Bennings is assimilated by the creature but he is caught outside by the team before his metamorphosis is complete, and MacReady burns him before he can escape. They realize Blair is conspicuously absent, just before MacReady sees him running inside. They discover he has wrecked all the transports and killed the remaining sled dogs. The team corners him as he is destroying the radio, and then locks him in the tool shed. Determined to learn who is infected, they discover the blood stores have been sabotaged before they can perform a blood-serum test Copper recommends, and the paranoid men begin to turn on each other.
MacReady takes charge and orders Fuchs to continue Blair’s work, but Fuchs disappears when the power goes out. As a storm closes in, MacReady, Windows, and Nauls continue the search for Fuchs outside where they eventually find his burned body. Windows goes back to tell the others, and MacReady takes Nauls to check out his shack, where the lights have mysteriously come on. On the way back, Nauls cuts MacReady loose from the tow line, assuming he has been assimilated when he finds a torn shirt with MacReady’s name on it. As the team debates MacReady’s fate, he breaks in and threatens to destroy the station with a bundle of dynamite if they attack him, causing Norris an apparent heart attack.
When Copper attempts to revive Norris by defibrillation, his chest gapes open and closes like a giant mouth full of teeth, biting off Copper’s arms and killing him. MacReady incinerates the creature and orders Windows to tie up everyone for a new test, killing Clark when he tries to resist. MacReady explains his theory that every piece of the alien is an individual organism with its own survival instinct that will react defensively when threatened. One by one he tests everyone’s blood with a heated piece of copper wire. They are all still human except Palmer, who begins to metamorphose and attacks Windows, forcing MacReady to burn them both.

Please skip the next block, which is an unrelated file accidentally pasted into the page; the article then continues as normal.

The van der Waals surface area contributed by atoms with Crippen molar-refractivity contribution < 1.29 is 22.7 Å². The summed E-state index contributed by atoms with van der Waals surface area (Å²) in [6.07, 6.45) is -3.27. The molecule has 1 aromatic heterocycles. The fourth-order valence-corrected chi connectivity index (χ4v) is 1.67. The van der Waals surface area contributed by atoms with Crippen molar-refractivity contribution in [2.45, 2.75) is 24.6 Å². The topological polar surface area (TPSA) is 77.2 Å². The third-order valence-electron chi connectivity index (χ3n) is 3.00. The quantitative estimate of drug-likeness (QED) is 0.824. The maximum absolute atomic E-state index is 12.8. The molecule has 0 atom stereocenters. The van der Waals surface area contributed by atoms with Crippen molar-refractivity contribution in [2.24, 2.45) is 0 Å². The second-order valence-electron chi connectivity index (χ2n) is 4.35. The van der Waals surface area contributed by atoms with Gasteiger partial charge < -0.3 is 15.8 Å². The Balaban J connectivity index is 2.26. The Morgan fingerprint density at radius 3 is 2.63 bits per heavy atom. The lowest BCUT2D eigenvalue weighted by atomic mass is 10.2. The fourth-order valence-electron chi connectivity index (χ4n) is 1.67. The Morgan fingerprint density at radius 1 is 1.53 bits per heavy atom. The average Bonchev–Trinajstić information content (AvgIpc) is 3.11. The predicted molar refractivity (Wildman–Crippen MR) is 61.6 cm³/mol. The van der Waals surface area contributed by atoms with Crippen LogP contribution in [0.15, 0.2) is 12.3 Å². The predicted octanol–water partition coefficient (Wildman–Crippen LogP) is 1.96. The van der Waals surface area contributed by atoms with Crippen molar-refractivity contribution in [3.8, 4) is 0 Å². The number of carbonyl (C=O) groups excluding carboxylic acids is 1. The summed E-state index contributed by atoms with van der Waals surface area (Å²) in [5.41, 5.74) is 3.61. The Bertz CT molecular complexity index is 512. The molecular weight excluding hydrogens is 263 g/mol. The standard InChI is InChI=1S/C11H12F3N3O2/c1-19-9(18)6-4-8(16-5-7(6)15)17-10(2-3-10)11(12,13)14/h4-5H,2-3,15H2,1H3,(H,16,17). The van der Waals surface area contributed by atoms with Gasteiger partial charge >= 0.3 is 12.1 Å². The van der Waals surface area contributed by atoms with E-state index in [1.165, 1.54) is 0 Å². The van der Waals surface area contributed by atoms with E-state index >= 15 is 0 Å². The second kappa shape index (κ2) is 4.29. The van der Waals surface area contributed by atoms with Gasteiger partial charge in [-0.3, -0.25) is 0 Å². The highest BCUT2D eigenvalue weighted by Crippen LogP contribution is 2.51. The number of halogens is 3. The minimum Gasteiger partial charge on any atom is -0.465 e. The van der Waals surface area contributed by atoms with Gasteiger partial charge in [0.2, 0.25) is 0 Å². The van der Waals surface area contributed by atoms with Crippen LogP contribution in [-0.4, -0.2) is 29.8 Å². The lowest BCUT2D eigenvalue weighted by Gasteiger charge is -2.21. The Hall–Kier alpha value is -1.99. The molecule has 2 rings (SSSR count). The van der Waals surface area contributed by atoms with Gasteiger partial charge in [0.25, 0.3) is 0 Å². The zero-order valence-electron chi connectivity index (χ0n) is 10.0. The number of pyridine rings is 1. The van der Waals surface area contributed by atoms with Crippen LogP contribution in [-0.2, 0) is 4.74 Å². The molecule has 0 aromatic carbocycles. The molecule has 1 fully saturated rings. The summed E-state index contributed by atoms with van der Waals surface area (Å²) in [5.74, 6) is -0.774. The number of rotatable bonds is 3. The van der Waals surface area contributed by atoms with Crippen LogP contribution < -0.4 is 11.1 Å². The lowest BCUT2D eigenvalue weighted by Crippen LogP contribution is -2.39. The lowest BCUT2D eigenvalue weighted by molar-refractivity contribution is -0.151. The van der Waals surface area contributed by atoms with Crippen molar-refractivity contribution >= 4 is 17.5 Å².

Leaving Childs on guard, the others head out to test Blair, only to find that he has tunneled under the tool shed. They realize that Blair is now the Thing and has been scavenging the equipment he appeared to destroy in order to build a small escape craft. MacReady speculates that the Thing now intends to freeze itself until a rescue team arrives in the spring. They decide to dynamite the complex hoping to destroy the Thing, but Garry is killed while Nauls disappears. Blair transforms into a much larger monster and attacks, destroying the detonator, but MacReady triggers the blast with a stick of dynamite and the base explodes.
Stumbling through the burning ruins, MacReady finds Childs, who claims he got lost in the storm while pursuing Blair. Exhausted and with virtually no hope of survival, they acknowledge the futility of their distrust, sharing a bottle of scotch as the camp burns.
Considering the all-male cast (the only female voice is the chess computer, played by Carpenter’s wife), this works well in the claustrophobic Antarctic setting. Lead is the hirsute action hero Kurt Russell, a regular member of the Carpenter repertory company. He is backed up by some fine character actors such as Wilford Brimley, Donald Moffat and Richard Dysart. Good to see some real acting talent used in what was by Carpenter’s standards a big budget movie ($15m compared to $325k for Halloween and $60k for Dark Star!)
Perhaps the ultimate credit to Carpenter is that the cult following gained by the movie warranted a sequel in 2002, and later a 2011 prequel, focusing on events in the Norwegian station which are discovered by the crew in the 1982 version. But then it doesn’t need all that hype or milking. The Carpenter version stands a second viewing, and that is all you really need to know.